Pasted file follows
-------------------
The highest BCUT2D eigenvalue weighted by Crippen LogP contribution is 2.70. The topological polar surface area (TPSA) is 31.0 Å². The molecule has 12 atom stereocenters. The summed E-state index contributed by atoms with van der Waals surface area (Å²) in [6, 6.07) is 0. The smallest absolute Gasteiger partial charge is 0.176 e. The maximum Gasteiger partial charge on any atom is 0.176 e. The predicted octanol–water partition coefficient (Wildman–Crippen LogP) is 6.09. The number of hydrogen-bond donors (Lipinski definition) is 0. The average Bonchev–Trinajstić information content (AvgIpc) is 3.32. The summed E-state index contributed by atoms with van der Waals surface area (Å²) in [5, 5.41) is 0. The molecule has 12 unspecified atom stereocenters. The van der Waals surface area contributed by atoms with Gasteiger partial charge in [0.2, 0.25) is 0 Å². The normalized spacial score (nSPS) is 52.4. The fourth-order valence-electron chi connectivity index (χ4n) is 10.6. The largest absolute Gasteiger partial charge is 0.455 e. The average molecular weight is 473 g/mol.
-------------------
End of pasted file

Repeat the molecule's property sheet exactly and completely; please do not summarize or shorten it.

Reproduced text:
The highest BCUT2D eigenvalue weighted by Crippen LogP contribution is 2.70. The topological polar surface area (TPSA) is 31.0 Å². The molecule has 12 atom stereocenters. The summed E-state index contributed by atoms with van der Waals surface area (Å²) in [6, 6.07) is 0. The smallest absolute Gasteiger partial charge is 0.176 e. The maximum Gasteiger partial charge on any atom is 0.176 e. The predicted octanol–water partition coefficient (Wildman–Crippen LogP) is 6.09. The number of hydrogen-bond donors (Lipinski definition) is 0. The average Bonchev–Trinajstić information content (AvgIpc) is 3.32. The summed E-state index contributed by atoms with van der Waals surface area (Å²) in [5, 5.41) is 0. The molecule has 12 unspecified atom stereocenters. The van der Waals surface area contributed by atoms with Gasteiger partial charge in [0.2, 0.25) is 0 Å². The normalized spacial score (nSPS) is 52.4. The fourth-order valence-electron chi connectivity index (χ4n) is 10.6. The largest absolute Gasteiger partial charge is 0.455 e. The average molecular weight is 473 g/mol.